The balanced scorecard attempts to link quantifiable measures to business strategies by having leaders define their vision or strategy as clearly as they can; then either the leaders or a group of sub-teams work on developing or assigning metrics to the vision or strategy. These goals are then communicated and, preferably, integrated into the organization's performance management systems, so that performance on these measures (or each person's equivalent to them) is rewarded. The strategy is thus communicated both in words, which are easily misconstrued or dismissed - and which, when not measured, are often ambiguous - and in actual metrics, which tend to be harder to misconstrue. Thus, the balanced scorecard is often lauded as a communication tool which clarifies the organizational strategy, both to employees, who see it either as words or as metrics, and to leaders, who must prioritize between many essential measures to focus on the most key issues.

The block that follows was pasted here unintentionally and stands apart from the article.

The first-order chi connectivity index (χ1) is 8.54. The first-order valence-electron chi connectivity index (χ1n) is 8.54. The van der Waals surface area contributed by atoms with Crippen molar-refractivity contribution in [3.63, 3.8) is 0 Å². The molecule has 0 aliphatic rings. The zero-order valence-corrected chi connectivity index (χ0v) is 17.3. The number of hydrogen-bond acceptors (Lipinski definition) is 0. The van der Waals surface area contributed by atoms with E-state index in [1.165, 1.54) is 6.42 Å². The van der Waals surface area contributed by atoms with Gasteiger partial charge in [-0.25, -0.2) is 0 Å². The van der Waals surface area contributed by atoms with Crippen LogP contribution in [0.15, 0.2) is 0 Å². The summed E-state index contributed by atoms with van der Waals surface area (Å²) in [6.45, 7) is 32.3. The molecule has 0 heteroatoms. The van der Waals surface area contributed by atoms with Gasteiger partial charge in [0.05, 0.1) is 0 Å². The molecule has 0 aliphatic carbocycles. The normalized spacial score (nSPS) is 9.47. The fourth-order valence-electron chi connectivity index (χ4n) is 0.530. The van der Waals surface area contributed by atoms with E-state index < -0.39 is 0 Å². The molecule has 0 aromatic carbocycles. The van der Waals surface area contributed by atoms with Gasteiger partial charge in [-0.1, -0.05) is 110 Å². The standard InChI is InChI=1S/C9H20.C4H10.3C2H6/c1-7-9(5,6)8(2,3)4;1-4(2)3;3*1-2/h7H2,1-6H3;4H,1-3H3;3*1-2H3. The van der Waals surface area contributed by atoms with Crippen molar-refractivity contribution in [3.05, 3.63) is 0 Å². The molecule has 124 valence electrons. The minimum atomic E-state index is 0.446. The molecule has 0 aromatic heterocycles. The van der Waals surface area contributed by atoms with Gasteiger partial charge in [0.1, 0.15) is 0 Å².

Misalignment between rewards given and the measures communicated (e.g. promoting risk-taking while punishing failures) is an issue in many companies [1]. The balanced scorecard was designed to be a strategic decision-making instrument that forces management to align vision with rewards, solving this problem.

A comprehensive view of business

Some of the perspectives or areas measured by scorecards include:

  • Financial - measures reflecting financial performance, for example number of debtors, cash flow, or return on investment. However, financial figures alone tell us what has happened to the organization, but not what is currently happening.
  • Customer - measures having a direct impact on customers, for example time taken to process a phone call, results of customer surveys, number of complaints, or competitive rankings.